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We All Have A Story...

"This above all: to thine own self be true, and it must follow, as the night the day, thou canst not then be false to any man." ~William Shakespeare
It was the fall of 2012, I found the courage to tell my story.  I knew the day would come where I would have to either face my fears, or be ruled by them. If I am to be true to myself and others, I had to become transparent. That meant letting go of my fears, and humbling myself under the sight of God and others.  After years of low self-esteem, I'd finally arrived at a place of self love and acceptance. Being able to show and tell the world, "This is me, take it or leave it". Being okay with either reaction is true freedom.

During the first semester of my dental assisting program, the instructors asked us to share our story. At the end of class, a former classmate came to me and said after hearing my dental experience, she was reminded of another.  And referred to a book she'd read entitled, The Covered Smile (autobiography of Sonja Lauren). Honestly, that was my first time hearing of the book. She brought to class the next day and suggested I read it. I did, and like her I found it to be a must read for all dental students and professionals. The fact that Sonja survived such incredible circumstances, yet found the courage to tell the story, and ultimately turn her pain into a gain was inspiring.  Unlike Sonja, the lack of oral healthcare I received was not the result of child abuse. However, my oral healthcare issues were due to another pressing concern. The sheer lack of knowledge, wealth, and resources...
"About 37 percent of poor children 2 to 9 years old have one or more untreated decayed baby teeth, compared with 17.3 percent of higher-income children, according to a report released by the U.S. surgeon general. Low-income children are less likely to receive regular dental care, and the cavities are more likely to go unfilled.“They’re more likely to have the more-severe forms of the disease,” said Dr. Susan Fisher-Owens, a pediatrician and children’s health researcher at the University of California-San Francisco (Columbus Dispatch, 2012)."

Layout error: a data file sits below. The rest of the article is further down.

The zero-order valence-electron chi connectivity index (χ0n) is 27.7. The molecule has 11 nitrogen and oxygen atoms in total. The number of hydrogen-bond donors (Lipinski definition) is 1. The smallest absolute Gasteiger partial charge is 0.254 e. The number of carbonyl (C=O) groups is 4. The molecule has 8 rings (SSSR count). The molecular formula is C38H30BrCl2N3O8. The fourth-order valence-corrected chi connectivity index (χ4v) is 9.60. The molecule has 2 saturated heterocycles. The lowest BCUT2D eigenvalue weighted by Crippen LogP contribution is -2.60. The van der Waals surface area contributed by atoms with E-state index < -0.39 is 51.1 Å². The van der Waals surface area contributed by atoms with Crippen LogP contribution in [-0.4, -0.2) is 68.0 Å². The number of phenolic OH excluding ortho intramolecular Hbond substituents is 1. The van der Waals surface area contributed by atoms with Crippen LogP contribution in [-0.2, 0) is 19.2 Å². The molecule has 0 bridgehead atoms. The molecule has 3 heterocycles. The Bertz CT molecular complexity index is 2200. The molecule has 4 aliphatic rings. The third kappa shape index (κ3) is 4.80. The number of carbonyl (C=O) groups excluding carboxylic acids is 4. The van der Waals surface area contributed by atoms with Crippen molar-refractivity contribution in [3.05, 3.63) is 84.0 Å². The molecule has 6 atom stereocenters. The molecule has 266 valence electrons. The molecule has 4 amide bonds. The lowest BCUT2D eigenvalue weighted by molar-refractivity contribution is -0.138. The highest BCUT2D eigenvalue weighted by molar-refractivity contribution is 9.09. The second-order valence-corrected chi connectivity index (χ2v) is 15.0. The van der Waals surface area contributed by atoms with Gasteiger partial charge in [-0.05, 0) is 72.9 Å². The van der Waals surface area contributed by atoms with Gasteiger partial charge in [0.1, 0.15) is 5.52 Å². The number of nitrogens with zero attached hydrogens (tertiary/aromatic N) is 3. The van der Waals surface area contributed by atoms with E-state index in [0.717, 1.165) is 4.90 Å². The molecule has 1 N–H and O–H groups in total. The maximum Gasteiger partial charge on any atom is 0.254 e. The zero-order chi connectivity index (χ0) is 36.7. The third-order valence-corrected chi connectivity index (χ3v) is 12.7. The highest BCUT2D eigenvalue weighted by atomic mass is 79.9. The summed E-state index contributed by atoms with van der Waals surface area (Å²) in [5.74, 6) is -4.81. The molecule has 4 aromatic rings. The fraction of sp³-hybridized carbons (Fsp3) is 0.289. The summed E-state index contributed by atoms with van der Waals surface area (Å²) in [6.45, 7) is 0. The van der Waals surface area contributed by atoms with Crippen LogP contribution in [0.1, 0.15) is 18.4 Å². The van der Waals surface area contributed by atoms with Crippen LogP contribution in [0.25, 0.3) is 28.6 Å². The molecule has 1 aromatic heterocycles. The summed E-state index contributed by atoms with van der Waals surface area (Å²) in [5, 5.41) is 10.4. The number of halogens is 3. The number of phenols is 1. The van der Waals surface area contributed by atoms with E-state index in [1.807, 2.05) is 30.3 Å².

In general, the latter seems to be the underlying factor in either case. Likewise, in either case pediatric dental disease can cause long-term physical and socioeconomic impact if not properly addressed. Early childhood caries (ECC), toothaches, and other oral/health related issues (such as missing school days, poor concentration/grades, and low self-esteem) are often experienced by children from low income families. Millions of adults and children cover their smile (literally) and the pain (figuratively) due to all manner of situations. The statistics are alarming and for many dental health professionals, it's implicitly the reason why we do what we do. The good news is, pediatric dental disease is preventable.
"Responding to the need to dramatically increase oral health literacy and access to preventive and restorative care among underserved populations, the ADA in 2006 launched a pilot project to produce community health workers whose training focuses on oral health. These Community Dental Health Coordinators (CDHCs) work in underserved rural, urban and Native American communities, bringing more people into the oral health system. As of Fall 2013, the CDHC project has graduated 34 students who are now serving in 26 communities in seven states: Arizona, California, Montana, New Mexico, Oklahoma and Wisconsin (American Dental Association)."
Furthermore, organizations such as the National Children's Oral Health Foundation (affectionately known as America's ToothFairy), provide "programs and comprehensive resources to deliver community-based critical preventative, educational and treatment services" for under served children and their families throughout the United States and Canada. The NCOHF also provide oral health education and care to expectant mothers, to help combat pediatric dental disease at the prenatal level. The organization's affiliate network of non-profit community programs continually support the initiative by "creating a powerful, united effort to eliminate tooth decay and protect the smiles of our most vulnerable children." There's an old saying, "It takes a village to raise a child." In other words, although organizations like the NCOHF are making strides to prevent stories like Sonja's, none of it would be possible without our combined efforts as a community. It's the volunteers, your donations, and our willingness to fight for humanity.

Yes, we all have a story...and may it end in triumph.